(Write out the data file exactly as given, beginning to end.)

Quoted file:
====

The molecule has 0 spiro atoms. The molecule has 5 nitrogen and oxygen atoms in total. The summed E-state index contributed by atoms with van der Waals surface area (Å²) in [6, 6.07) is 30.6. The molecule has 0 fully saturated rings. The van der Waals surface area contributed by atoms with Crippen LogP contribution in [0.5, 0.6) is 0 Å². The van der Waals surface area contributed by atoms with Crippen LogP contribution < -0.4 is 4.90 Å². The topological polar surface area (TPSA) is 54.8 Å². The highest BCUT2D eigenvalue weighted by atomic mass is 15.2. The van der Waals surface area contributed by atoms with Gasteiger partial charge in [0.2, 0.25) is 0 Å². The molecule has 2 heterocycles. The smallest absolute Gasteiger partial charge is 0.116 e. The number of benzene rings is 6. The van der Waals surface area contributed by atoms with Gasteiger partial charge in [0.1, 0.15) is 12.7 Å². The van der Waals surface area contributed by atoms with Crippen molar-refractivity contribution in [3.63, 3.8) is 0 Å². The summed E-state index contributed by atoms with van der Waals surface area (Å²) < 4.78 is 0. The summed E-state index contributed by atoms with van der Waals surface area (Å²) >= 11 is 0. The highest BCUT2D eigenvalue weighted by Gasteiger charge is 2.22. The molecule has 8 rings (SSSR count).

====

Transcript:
The molecule has 0 spiro atoms. The molecule has 5 nitrogen and oxygen atoms in total. The summed E-state index contributed by atoms with van der Waals surface area (Å²) in [6, 6.07) is 30.6. The molecule has 0 fully saturated rings. The van der Waals surface area contributed by atoms with Crippen LogP contribution in [0.5, 0.6) is 0 Å². The van der Waals surface area contributed by atoms with Crippen LogP contribution < -0.4 is 4.90 Å². The topological polar surface area (TPSA) is 54.8 Å². The highest BCUT2D eigenvalue weighted by atomic mass is 15.2. The van der Waals surface area contributed by atoms with Gasteiger partial charge in [0.2, 0.25) is 0 Å². The molecule has 2 heterocycles. The smallest absolute Gasteiger partial charge is 0.116 e. The number of benzene rings is 6. The van der Waals surface area contributed by atoms with Gasteiger partial charge in [0.1, 0.15) is 12.7 Å². The van der Waals surface area contributed by atoms with Crippen molar-refractivity contribution in [3.63, 3.8) is 0 Å². The summed E-state index contributed by atoms with van der Waals surface area (Å²) < 4.78 is 0. The summed E-state index contributed by atoms with van der Waals surface area (Å²) >= 11 is 0. The highest BCUT2D eigenvalue weighted by Gasteiger charge is 2.22. The molecule has 8 rings (SSSR count).